Death Penalty: World trend down but secrecy surrounds China execution figures- new report
Posted: 14 April 2008
· China may secretly execute 374 during Olympics alone
Amnesty International has today called for secrecy surrounding the use of the death penalty around the world to be lifted as it published new figures showing that over 1,250 people were executed last year.
The call came as the human rights organisation published its global report on the death penalty for 2007, showing that a minimum of 1,252 people were executed in 24 countries last year (full list available), with at least 3,347 people sentenced to death in over 50 countries. Up to 27,500 people are now estimated to be on death row across the world.
Compared with last year, execution figures show a drop (down from 1,591) but death penalty information is veiled in secrecy in several countries, notably in China, where execution figures are themselves a state secret. As with every year since Amnesty began recording global death penalty figures 25 years ago, minimum figures still show that China executed more than any other country last year (at least 470*), but the organisation warned that the real execution figure for China is likely to be several thousand.
Meanwhile, in comparison to 2006, last year saw large rises in the number of executions in Iran (at least 317 people, up from 177), in Saudi Arabia (at least 143, up from 39), and in Pakistan (at least 135, up from 82). Just five countries - China, Iran, Saudi Arabia, Pakistan and the USA - carried out the overwhelming majority (88%) of known executions in the world last year, though the hidden extent of executions in China may have meant that China alone was responsible for the bulk of them.
Amnesty International UK Director Kate Allen said:
'Yet again China has executed more people than any country in the world and even now, in Olympics year, China is secretly executing people after unfair trials and alleged torture.
'According to reliable estimates, on average China secretly executes around 22 prisoners every day - that's 374 people during the Olympic Games.
'As the world's biggest executioner, China gets the 'gold medal' for global executions. Everyone involved in this year's Olympics, especially the International Olympics Committee, should be pressing China to reveal the extent of its use of the death penalty, to reduce the 60-plus crimes for which it can be imposed and to move toward abolition.'
While the Chinese authorities have recently claimed (without providing statistical evidence) a 15% drop in execution numbers, Amnesty is concerned that the extremely wide scope of the death penalty (already applying to some 68 crimes, including stealing VAT receipts) is becoming even wider. Last year it was announced that capital punishment could be applied to those who damage electric power facilities or people who sell or make counterfeit medicine.
Against a general trend of declining death penalty use internationally, Amnesty International is also seriously concerned at sharp rises in executions in Iran, Saudi Arabia and Pakistan. Iran's minimum of 317 executions in 2007 included the stoning to death of a man for adultery, and the execution of three people who were just teenagers (aged between 13 and 16) at the time of their arrests. In Saudi Arabia, where at least 143 people were executed, those killed included a child offender aged 15 or 16 at the time of his detention, and an Egyptian man who was beheaded for 'sorcery' and adultery, one of at least 76 foreigners executed in the kingdom last year. Saudi Arabia also had the highest per capita rate of execution in the world.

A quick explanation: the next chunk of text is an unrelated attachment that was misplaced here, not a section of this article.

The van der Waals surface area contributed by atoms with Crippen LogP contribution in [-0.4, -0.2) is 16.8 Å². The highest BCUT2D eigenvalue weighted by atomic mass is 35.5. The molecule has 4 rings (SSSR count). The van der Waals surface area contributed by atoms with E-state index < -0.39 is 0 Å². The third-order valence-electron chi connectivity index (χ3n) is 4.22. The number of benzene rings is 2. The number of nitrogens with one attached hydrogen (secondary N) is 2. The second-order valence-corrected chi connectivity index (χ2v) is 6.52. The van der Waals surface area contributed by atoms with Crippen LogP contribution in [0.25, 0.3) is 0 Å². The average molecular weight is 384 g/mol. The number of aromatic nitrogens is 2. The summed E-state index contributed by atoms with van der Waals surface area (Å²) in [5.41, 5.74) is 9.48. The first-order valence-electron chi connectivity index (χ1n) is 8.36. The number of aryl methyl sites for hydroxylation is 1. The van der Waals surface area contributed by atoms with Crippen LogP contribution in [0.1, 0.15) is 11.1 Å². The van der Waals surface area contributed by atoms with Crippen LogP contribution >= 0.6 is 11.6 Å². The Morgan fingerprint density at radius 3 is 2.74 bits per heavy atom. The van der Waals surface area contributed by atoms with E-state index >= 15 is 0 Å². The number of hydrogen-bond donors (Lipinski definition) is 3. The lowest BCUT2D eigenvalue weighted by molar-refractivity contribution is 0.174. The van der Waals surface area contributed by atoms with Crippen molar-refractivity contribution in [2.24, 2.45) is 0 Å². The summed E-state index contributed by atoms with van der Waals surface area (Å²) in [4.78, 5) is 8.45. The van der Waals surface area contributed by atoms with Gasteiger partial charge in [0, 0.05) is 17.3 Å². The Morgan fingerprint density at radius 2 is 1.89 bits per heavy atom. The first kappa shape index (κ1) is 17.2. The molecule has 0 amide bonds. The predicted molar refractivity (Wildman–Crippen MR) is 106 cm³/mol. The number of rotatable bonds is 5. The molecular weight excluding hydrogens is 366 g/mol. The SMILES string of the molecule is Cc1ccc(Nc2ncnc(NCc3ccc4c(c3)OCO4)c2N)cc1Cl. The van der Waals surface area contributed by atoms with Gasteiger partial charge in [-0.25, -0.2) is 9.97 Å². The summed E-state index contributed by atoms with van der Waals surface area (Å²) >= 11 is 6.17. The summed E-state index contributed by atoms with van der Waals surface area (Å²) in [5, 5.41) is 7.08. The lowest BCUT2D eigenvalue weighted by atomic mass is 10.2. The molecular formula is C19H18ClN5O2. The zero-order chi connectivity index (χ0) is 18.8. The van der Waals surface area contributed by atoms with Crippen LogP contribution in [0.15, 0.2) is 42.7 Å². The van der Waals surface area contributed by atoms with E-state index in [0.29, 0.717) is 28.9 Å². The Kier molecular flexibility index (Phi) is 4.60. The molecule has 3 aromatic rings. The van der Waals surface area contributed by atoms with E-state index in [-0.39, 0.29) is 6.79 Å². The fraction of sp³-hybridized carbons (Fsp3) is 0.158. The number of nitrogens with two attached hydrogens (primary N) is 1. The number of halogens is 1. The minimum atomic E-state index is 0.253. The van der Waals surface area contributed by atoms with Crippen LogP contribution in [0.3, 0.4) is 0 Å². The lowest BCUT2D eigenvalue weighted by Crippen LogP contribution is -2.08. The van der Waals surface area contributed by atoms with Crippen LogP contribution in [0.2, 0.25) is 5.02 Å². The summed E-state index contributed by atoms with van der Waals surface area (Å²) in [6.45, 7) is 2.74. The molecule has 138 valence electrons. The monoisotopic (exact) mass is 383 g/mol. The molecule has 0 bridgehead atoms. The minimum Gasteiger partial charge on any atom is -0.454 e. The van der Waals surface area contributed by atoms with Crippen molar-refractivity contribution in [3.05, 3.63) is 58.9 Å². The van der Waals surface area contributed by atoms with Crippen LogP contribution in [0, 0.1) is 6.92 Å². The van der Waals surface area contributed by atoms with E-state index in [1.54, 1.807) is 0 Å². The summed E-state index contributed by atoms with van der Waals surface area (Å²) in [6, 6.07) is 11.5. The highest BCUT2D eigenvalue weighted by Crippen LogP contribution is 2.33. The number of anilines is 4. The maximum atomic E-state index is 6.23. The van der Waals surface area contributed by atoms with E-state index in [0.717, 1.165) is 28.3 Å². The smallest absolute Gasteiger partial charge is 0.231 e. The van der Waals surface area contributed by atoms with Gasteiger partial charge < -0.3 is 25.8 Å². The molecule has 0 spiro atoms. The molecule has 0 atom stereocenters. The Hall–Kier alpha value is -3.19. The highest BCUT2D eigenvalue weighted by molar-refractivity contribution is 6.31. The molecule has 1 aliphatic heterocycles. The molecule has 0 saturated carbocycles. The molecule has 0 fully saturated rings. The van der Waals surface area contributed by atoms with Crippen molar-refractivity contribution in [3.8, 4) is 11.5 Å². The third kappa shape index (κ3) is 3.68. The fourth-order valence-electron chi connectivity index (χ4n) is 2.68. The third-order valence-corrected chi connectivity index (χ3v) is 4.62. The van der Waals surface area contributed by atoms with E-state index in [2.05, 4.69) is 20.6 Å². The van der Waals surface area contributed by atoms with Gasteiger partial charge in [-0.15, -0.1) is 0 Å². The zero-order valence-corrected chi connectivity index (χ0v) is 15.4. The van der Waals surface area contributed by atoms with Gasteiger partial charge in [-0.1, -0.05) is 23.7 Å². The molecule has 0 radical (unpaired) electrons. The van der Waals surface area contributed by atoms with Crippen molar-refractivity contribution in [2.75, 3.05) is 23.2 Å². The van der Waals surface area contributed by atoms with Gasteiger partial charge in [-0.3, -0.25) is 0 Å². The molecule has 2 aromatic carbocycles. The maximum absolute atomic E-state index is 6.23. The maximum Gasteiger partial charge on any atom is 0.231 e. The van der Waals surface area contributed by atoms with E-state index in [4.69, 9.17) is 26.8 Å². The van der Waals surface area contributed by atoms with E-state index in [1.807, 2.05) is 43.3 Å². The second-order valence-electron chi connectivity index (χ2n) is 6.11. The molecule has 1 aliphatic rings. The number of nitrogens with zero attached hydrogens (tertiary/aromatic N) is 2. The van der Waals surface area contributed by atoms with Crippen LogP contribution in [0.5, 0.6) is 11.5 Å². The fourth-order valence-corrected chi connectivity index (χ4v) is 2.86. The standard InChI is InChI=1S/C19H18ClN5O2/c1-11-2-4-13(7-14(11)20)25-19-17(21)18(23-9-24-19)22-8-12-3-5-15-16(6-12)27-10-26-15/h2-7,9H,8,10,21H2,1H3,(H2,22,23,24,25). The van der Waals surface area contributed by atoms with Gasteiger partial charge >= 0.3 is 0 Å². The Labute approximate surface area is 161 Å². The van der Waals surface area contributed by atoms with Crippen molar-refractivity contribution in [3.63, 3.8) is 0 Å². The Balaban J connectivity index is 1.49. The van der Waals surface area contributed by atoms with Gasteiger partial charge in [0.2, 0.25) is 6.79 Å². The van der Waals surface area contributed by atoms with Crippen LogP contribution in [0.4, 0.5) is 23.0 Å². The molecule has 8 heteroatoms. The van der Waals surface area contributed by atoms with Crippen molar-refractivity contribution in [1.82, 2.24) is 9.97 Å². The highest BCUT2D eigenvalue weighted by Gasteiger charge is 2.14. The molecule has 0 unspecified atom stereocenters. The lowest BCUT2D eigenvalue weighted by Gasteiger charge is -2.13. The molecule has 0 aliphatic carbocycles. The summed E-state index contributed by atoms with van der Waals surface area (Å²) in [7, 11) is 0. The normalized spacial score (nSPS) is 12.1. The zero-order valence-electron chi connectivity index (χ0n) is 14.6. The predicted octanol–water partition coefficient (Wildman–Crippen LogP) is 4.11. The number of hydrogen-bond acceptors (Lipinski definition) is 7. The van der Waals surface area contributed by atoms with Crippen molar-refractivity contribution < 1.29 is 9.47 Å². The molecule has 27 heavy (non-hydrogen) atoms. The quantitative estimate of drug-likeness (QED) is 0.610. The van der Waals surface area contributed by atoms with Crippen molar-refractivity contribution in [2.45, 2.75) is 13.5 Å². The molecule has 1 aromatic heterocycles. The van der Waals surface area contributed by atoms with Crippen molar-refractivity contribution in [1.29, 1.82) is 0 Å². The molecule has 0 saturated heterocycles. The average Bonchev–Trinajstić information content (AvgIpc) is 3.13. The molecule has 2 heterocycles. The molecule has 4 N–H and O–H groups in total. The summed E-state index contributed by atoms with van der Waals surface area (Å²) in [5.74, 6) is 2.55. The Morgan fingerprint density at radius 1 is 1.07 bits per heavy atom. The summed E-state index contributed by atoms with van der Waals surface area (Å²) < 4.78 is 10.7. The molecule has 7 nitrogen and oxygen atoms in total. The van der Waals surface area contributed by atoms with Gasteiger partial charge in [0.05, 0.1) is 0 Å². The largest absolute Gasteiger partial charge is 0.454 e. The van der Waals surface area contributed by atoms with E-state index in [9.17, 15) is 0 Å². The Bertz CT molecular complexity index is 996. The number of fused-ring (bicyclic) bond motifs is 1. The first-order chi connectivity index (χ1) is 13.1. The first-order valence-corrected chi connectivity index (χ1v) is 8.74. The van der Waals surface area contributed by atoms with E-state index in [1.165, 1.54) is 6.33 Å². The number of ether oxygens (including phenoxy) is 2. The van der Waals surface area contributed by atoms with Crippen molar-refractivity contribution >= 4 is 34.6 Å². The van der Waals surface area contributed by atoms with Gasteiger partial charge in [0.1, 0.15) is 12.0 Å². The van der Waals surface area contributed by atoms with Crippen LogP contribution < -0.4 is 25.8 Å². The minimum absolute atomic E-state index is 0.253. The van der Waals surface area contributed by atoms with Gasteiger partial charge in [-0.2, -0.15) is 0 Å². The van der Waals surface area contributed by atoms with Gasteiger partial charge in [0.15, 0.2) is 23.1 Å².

Meanwhile, Amnesty International's death penalty review welcomed the wider trend toward global abolition. Two-thirds of the world's countries (135) have now either officially abolished capital punishment or have refrained from using it for at least 10 years. Last year three more countries (Albania, Rwanda and the Cook Islands) abolished the death penalty, while in the USA New Jersey became the first US state to legally abolish capital punishment since it was reintroduced in the US in 1972.
Executions in the USA, usually one of the world's biggest users of the death penalty, dropped to 42 in 2007, the lowest since 1994. Challenges to lethal injection executions - on the grounds that these can trap prisoners in a 'chemical straitjacket' within which they feel pain but are paralysed and unable to cry out - have led to an unofficial US 'moratorium' on executions. No-one has been executed in the US in the last six months.
In May last year Curtis Edward McCarty, who spent 21 years on Oklahoma's death row, was released after original trial evidence against him was ruled unreliable, while in South Korea eight people were posthumously acquitted of treason 32 years after being hanged for supposedly aiming to overthrow the government.
Another death row inmate who spent nearly 21 years protesting his innocence in Ohio, USA - Scottish man Kenny Richey, from Edinburgh - was finally cleared for release at the end of 2007. With the publication of Amnesty's death penalty report, Mr Richey said:
'These numbers are really chilling, and having actually been on death row I can guarantee that there's a human tragedy behind every one of these statistics. In my case shoddy justice was to blame for my having to endure the living hell of two decades staring death in the face.
'Looking back I am incredibly grateful to the campaigners in Scotland and elsewhere who managed to get me off death row - the important thing now is to press for abolition of the death penalty in every country in the world.'
Mr Richey, 43, who spent almost half his life on death row, is backing international efforts to achieve a global moratorium on executions. Last year saw the United Nations vote through by a large majority its first ever resolution in favour of a global moratorium on executions. This had the backing of more than 100 UN member states.